I was recently shown a material new to me for lantern making – Thermalite blocks. These are the aerated cement type of breeze blocks used for thermal insulation in new buildings. Sizes up to trench blocks are available relatively cheaply from builders’ merchants. Most lanterns will cost less than £5. The blocks cut fairly easily with an old saw and can be worked with great ease when compared to real stone. The blocks can be stuck together with a cement and block dust fondue, to make a larger piece to work from. They make a very lightweight lantern, which may require securing to prevent wind damage. This would make an ideal first time experimental lantern and the results can be so good that you may be happy to stop there.
Authentic Japanese lanterns are usually made using granite. Unless you have some skills in stone-masonry, or are willing to experiment and learn, this type is best purchased from a specialist Japanese garden supplier. A highly skilled stonemason, if you can locate one, will charge quite a lot to replicate an authentic Japanese lantern. If you take this option you will have to provide working drawings of the style you want.
If you do want to have a go at stone carving, try a small project first. This will allow you to make mistakes and learn from them. It will also allow you to work out whether the stone available to you is suitable for a larger project such as a lantern. The best stone would be granite, as this is what many of the original lanterns were carved from and it is very resistant to erosion by weathering. It is also one of the more difficult to carve, being very hard. More suitable for beginners would be a stone with medium hardness such as limestone especially an oolitic limestone or recently quarried sandstone. Sandstones tend to be easier to carve when “fresh” but harden with time.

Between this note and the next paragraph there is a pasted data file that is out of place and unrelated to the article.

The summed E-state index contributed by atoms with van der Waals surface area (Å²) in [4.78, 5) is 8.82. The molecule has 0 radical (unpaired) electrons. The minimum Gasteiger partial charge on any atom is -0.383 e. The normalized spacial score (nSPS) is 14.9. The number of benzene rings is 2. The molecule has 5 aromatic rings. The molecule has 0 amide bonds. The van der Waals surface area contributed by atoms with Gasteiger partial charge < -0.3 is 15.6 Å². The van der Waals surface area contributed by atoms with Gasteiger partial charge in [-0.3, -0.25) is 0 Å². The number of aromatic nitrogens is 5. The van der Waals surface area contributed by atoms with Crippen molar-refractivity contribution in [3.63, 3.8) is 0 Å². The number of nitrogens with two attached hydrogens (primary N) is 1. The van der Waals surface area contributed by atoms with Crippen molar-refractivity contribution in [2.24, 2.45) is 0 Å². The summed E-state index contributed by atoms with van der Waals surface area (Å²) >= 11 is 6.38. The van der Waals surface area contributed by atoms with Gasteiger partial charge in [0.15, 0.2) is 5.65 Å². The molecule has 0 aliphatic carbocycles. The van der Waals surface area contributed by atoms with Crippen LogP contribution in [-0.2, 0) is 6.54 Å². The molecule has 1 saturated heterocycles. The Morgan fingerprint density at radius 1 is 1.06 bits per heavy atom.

The blocks should be roughly shaped at the point of purchase, if at all possible. This is usually done by machine in the mason’s yard. It cuts down the weight that you have to transport and avoids much tedious removal of waste stone later. It also allows you to be more sure that the stone is a piece from a single strata and doesn’t contain any bedding planes that will be weak.
Soft stones such as most sandstones, limestones and chalk are easier to carve but will weather and erode more rapidly (and break more easily!).
The few tools required are a soft iron hammer, a tungsten tipped chisel or two, a pitcher and point chisel for roughing out and a claw chisel with a toothed edge. A piece of carborundum is needed for sharpening tungsten tipped chisels or gritstone for softer chisels. Wearing safety goggles is essential, as the unskilled worker is likely to have stone chips flying in unpredictable directions for quite a while.
The piece of stone must be fixed securely but in such a way as to allow it to be moved around when necessary. Again sandbags can help in this. Larger pieces will be held in position by their own weight. Some form of trolley may be required to allow convenient movement. Smaller work can be held in a vice, with the jaws padded with wood offcuts or a sturdy wooden “cradle” built around the foot of the work.
Roughing out is the removal of most of the remaining waste stone and is done with the hammer and pitcher or point. Hold the tool at a steep angle to the surface of the stone and direct blows strong enough to stun pieces off.
The development of the shape is usually done with the claw chisel held at a shallower angle.
The finishing of the work may be as coarse or polished as you wish. Using just the point chisel will leave a coarse surface of parallel lines. The claw will result in a finer textured surface and this may be finished to a very fine surface with a sharp chisel. Hold this tool at a shallow angle to the stone to avoid plucking small pieces out of the required finished surface. Fine finishing or polishing with abrasives would be inappropriate for the surface of a lantern.
Other interesting possibilities are rustic hardwood, hypertufa (Concrete with peat added), concrete with an exposed aggregate finish (blast the surface with a strong water jet straight after stripping off the mould) or fibreglass.
Whatever method you try, you can derive a great amount of satisfaction and pleasure from completing your display with a well-crafted piece.